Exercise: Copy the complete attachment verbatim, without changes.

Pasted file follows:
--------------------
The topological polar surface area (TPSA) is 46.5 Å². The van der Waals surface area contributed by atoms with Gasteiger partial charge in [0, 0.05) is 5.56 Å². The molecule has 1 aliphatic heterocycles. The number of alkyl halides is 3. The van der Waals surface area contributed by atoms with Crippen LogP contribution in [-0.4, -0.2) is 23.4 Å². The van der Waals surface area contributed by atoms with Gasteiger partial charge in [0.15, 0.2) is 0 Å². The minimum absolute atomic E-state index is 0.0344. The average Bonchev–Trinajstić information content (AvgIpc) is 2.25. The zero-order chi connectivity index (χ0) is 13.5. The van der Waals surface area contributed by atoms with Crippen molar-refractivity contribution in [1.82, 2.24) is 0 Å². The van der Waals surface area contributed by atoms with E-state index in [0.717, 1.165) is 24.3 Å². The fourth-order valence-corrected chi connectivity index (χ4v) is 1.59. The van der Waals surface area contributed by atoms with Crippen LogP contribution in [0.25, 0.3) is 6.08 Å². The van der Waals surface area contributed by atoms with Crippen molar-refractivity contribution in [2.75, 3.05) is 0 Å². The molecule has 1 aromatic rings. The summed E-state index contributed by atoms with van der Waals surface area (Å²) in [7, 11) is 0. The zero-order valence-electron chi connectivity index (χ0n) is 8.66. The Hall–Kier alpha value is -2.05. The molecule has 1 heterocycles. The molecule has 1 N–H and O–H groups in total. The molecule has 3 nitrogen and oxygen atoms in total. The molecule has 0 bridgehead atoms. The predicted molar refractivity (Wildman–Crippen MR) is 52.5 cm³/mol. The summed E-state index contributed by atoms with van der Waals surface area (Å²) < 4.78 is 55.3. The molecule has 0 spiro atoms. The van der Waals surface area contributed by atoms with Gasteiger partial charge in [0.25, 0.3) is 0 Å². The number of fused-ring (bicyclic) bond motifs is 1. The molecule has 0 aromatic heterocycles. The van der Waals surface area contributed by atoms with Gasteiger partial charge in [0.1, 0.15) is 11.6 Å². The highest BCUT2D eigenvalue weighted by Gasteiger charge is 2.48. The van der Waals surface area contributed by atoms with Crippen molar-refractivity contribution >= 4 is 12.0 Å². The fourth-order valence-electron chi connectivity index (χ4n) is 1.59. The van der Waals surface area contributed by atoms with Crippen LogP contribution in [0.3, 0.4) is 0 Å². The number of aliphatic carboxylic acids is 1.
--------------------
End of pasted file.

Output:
The topological polar surface area (TPSA) is 46.5 Å². The van der Waals surface area contributed by atoms with Gasteiger partial charge in [0, 0.05) is 5.56 Å². The molecule has 1 aliphatic heterocycles. The number of alkyl halides is 3. The van der Waals surface area contributed by atoms with Crippen LogP contribution in [-0.4, -0.2) is 23.4 Å². The van der Waals surface area contributed by atoms with Gasteiger partial charge in [0.15, 0.2) is 0 Å². The minimum absolute atomic E-state index is 0.0344. The average Bonchev–Trinajstić information content (AvgIpc) is 2.25. The zero-order chi connectivity index (χ0) is 13.5. The van der Waals surface area contributed by atoms with Crippen molar-refractivity contribution in [1.82, 2.24) is 0 Å². The van der Waals surface area contributed by atoms with E-state index in [0.717, 1.165) is 24.3 Å². The fourth-order valence-corrected chi connectivity index (χ4v) is 1.59. The van der Waals surface area contributed by atoms with Crippen LogP contribution in [0.25, 0.3) is 6.08 Å². The van der Waals surface area contributed by atoms with Crippen molar-refractivity contribution in [2.75, 3.05) is 0 Å². The molecule has 1 aromatic rings. The summed E-state index contributed by atoms with van der Waals surface area (Å²) in [7, 11) is 0. The zero-order valence-electron chi connectivity index (χ0n) is 8.66. The Hall–Kier alpha value is -2.05. The molecule has 1 heterocycles. The molecule has 1 N–H and O–H groups in total. The molecule has 3 nitrogen and oxygen atoms in total. The molecule has 0 bridgehead atoms. The predicted molar refractivity (Wildman–Crippen MR) is 52.5 cm³/mol. The summed E-state index contributed by atoms with van der Waals surface area (Å²) < 4.78 is 55.3. The molecule has 0 spiro atoms. The van der Waals surface area contributed by atoms with Gasteiger partial charge in [0.25, 0.3) is 0 Å². The number of fused-ring (bicyclic) bond motifs is 1. The molecule has 0 aromatic heterocycles. The van der Waals surface area contributed by atoms with Gasteiger partial charge in [0.1, 0.15) is 11.6 Å². The highest BCUT2D eigenvalue weighted by Gasteiger charge is 2.48. The van der Waals surface area contributed by atoms with Crippen molar-refractivity contribution >= 4 is 12.0 Å². The fourth-order valence-electron chi connectivity index (χ4n) is 1.59. The van der Waals surface area contributed by atoms with Crippen LogP contribution in [0.3, 0.4) is 0 Å². The number of aliphatic carboxylic acids is 1.